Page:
Former Labour health secretary Alan Milburn has rejected a government offer to become a candidate for the chair of the NHS Commissioning Board.
The post has been advertised since February with pay of up to £63,000 for two to three days a week, split between Leeds - where the board will be based - and London. An appointment is expected in the spring.
NHS chief executive Sir David Nicholson has already been announced as the board’s chief executive.
Last year Mr Milburn agreed to be an adviser to the coalition on social mobility, signalling his willingness to work across political boundaries. However, senior sources close to the reform process suggested Mr Milburn may have rejected this offer because the likely political row over his appointment posed too great a risk given the uncertain outcome of the selection process.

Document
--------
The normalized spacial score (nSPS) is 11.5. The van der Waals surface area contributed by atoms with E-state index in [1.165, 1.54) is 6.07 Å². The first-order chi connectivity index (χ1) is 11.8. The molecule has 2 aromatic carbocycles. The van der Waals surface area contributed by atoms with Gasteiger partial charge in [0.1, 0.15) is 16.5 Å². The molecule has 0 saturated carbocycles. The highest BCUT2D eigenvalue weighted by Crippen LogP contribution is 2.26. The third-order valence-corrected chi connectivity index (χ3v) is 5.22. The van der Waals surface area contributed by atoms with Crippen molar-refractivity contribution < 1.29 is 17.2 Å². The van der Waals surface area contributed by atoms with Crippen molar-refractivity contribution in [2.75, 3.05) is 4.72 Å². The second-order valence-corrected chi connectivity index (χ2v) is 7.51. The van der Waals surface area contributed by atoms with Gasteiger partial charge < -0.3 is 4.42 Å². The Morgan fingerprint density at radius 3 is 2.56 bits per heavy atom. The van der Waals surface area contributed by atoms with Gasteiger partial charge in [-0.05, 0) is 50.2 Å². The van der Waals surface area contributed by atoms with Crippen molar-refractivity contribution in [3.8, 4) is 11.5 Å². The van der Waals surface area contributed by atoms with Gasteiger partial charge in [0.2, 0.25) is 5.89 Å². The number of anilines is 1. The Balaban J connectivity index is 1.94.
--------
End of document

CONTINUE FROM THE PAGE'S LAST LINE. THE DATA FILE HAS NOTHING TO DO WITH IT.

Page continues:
Mr Milburn expressed concern about the reforms at last week’s Nuffield Trust summit. He said some elements of the coalition’s plans were “instantly recognisable” as a continuation of the reforms he oversaw. But he claimed to be “mystified” by the “presentation” of the government’s programme and the lack of “advocacy and advocates” for the changes. “I don’t understand the politics”, he said.
Nick Seddon, deputy director of think tank Reform, said Mr Milburn could have helped win support for the government’s proposals and this may well have outweighed any Tory concerns about his politics.
He said: “Alan Milburn is an extremely powerful figure and one thing he is really good at is politics and communications.
“He understands healthcare and is certainly a serious reformer. He could have helped stop the changes becoming a party political football.”
Mr Milburn declined to comment on the story.